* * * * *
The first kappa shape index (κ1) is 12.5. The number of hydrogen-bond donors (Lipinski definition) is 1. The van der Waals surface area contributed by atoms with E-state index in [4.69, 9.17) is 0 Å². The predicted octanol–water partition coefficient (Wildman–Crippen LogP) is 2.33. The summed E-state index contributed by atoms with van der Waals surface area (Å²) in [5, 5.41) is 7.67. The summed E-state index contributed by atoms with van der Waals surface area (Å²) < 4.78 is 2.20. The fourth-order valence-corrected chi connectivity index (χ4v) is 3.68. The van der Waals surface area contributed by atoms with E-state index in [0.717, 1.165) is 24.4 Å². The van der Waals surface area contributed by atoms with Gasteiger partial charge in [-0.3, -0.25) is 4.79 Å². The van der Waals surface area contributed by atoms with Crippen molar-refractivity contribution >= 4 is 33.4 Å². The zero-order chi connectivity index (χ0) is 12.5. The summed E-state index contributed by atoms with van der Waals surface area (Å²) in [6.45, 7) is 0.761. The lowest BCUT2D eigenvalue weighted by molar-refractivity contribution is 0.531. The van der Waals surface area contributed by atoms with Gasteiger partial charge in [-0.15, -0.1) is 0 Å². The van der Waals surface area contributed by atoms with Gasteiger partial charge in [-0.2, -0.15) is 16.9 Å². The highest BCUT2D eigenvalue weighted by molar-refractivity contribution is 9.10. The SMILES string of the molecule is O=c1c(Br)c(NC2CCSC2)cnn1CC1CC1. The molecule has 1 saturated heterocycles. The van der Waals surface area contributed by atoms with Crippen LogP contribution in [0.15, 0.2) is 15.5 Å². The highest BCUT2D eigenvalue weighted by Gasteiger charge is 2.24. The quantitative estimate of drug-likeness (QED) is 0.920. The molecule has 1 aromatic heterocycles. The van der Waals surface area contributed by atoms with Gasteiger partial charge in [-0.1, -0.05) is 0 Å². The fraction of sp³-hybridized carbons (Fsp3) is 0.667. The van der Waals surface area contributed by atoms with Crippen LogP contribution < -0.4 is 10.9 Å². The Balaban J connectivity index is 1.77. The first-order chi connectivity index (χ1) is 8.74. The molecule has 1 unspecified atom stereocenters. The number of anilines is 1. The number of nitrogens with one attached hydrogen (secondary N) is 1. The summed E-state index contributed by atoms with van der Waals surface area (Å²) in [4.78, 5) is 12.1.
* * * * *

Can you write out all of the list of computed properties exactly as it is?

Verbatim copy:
The first kappa shape index (κ1) is 12.5. The number of hydrogen-bond donors (Lipinski definition) is 1. The van der Waals surface area contributed by atoms with E-state index in [4.69, 9.17) is 0 Å². The predicted octanol–water partition coefficient (Wildman–Crippen LogP) is 2.33. The summed E-state index contributed by atoms with van der Waals surface area (Å²) in [5, 5.41) is 7.67. The summed E-state index contributed by atoms with van der Waals surface area (Å²) < 4.78 is 2.20. The fourth-order valence-corrected chi connectivity index (χ4v) is 3.68. The van der Waals surface area contributed by atoms with E-state index in [0.717, 1.165) is 24.4 Å². The van der Waals surface area contributed by atoms with Gasteiger partial charge in [-0.3, -0.25) is 4.79 Å². The van der Waals surface area contributed by atoms with Crippen molar-refractivity contribution >= 4 is 33.4 Å². The zero-order chi connectivity index (χ0) is 12.5. The summed E-state index contributed by atoms with van der Waals surface area (Å²) in [6.45, 7) is 0.761. The lowest BCUT2D eigenvalue weighted by molar-refractivity contribution is 0.531. The van der Waals surface area contributed by atoms with Gasteiger partial charge in [-0.15, -0.1) is 0 Å². The van der Waals surface area contributed by atoms with Gasteiger partial charge in [-0.2, -0.15) is 16.9 Å². The highest BCUT2D eigenvalue weighted by molar-refractivity contribution is 9.10. The SMILES string of the molecule is O=c1c(Br)c(NC2CCSC2)cnn1CC1CC1. The molecule has 1 saturated heterocycles. The van der Waals surface area contributed by atoms with Crippen LogP contribution in [0.15, 0.2) is 15.5 Å². The highest BCUT2D eigenvalue weighted by Gasteiger charge is 2.24. The quantitative estimate of drug-likeness (QED) is 0.920. The molecule has 1 aromatic heterocycles. The van der Waals surface area contributed by atoms with Gasteiger partial charge in [-0.1, -0.05) is 0 Å². The fraction of sp³-hybridized carbons (Fsp3) is 0.667. The van der Waals surface area contributed by atoms with Crippen LogP contribution < -0.4 is 10.9 Å². The Balaban J connectivity index is 1.77. The first-order chi connectivity index (χ1) is 8.74. The molecule has 1 unspecified atom stereocenters. The number of anilines is 1. The number of nitrogens with one attached hydrogen (secondary N) is 1. The summed E-state index contributed by atoms with van der Waals surface area (Å²) in [4.78, 5) is 12.1.